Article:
Adams, John T.

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John T. Adams, 84, of Cross Plains TX, passed away Tuesday 5/3/11, at home with his wife and sister with him. He was born in Midland, TX on 4/6/27 to John Elkins Adams and Elna Enyart Adams. They moved to Colorado City shortly after his birth, where he spent his childhood and teen years, graduating from Colorado High School in 1944. Johnny, as he was known to family and friends, eagerly joined the Navy immediately upon graduation, and served in the Pacific Theater, mainly on the island of Guam. At the war's end, he returned to Colorado City, and worked for the Post Office, and shortly thereafter became engaged to his lifelong love, Bettye Sue Vaught. They were married on 12/24/47, and embarked on a remarkable 63 year journey together. He went to work for Shell Pipe Line Corp. as a pipeliner in 1950, in Wink, TX. He and Bettye Sue drove into town in a brand new Ford Crestliner that remains in the family to this day. John's career with Shell took them to several locales, in West Texas and South Louisiana, offering the opportunity to experience varied cultures and lifestyles. He retired from Shell in 1984, as District Superintendant, in Midland, TX. In 1953, after the birth of their first son, Tommy, they purchased acreage in Callahan CO., near Cross Plains, TX. In partnership with his sister Elizabeth and her husband Pat Shield, they farmed, ran cows on the place, and fell in love with the area, their neighbors, and people of Cross Plains. Their second son, Doug, was born in 1957, and shortly thereafter they acquired another parcel of land nearby. It was here that they chose to spend their retirement years. John is survived by his wife, Bettye Sue; his sister, Elizabeth Shields of Abilene; sons, Tommy and wife, Cheryl, of Midland, and Dough, of Wimberley. He and Bettye Sue have six grand children, Andra Adams of Dallas, Adrienne Goodwin of New Orleans, Doug Duncan of San Angelo, Alan Adams of LaPlace, LA., Greg Duncan of Lubbock, and Sarah Adams of Austin. John was cremated, and his family will have a private service upon delivery of his ashes. The family asks that, in lieu of flowers, memorials be directed to Project Pride of Cross Plains for the upkeep of the Robert E. Howard Museum.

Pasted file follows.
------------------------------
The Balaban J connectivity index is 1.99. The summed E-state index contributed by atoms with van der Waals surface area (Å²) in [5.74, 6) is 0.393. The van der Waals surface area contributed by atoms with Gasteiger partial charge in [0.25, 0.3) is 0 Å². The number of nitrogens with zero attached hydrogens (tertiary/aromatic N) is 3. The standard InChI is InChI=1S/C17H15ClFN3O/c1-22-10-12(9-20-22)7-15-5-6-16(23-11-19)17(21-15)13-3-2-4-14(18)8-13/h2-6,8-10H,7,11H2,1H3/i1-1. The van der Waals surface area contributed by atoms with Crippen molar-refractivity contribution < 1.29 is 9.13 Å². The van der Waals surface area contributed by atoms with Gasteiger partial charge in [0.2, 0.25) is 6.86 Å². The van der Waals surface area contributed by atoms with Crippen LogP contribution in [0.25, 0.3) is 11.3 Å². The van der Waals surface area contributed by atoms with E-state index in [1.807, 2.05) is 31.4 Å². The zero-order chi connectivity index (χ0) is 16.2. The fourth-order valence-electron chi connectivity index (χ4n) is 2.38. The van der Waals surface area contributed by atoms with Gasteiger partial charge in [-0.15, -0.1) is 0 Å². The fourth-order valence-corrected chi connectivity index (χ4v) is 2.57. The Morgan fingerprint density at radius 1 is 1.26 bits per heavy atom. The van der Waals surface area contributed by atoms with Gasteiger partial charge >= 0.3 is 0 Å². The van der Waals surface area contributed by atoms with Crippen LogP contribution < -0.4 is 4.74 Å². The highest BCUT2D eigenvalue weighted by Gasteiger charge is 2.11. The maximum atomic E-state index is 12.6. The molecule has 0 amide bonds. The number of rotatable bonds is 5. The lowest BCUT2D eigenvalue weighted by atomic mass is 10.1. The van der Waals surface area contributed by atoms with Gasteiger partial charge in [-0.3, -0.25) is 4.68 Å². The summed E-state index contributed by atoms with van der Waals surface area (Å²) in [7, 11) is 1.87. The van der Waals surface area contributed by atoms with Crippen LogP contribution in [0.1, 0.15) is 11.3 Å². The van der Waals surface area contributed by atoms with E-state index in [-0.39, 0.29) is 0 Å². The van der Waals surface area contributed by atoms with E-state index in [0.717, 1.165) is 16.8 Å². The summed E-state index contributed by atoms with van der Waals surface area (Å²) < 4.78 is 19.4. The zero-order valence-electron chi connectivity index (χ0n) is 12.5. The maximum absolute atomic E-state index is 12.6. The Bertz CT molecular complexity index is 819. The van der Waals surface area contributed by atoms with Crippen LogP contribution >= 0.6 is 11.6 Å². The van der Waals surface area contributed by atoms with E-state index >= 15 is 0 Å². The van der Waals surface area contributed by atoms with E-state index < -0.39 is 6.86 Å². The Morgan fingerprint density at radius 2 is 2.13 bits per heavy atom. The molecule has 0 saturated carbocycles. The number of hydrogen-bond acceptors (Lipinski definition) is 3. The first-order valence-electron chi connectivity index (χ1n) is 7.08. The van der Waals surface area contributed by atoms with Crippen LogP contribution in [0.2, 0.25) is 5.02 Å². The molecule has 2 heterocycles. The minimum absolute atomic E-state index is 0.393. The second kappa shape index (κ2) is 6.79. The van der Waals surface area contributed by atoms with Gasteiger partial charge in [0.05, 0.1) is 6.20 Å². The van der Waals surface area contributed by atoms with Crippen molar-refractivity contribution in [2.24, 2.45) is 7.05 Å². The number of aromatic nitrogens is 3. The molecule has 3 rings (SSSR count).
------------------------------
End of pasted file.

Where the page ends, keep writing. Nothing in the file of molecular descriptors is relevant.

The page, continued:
Name engraved on Stone 2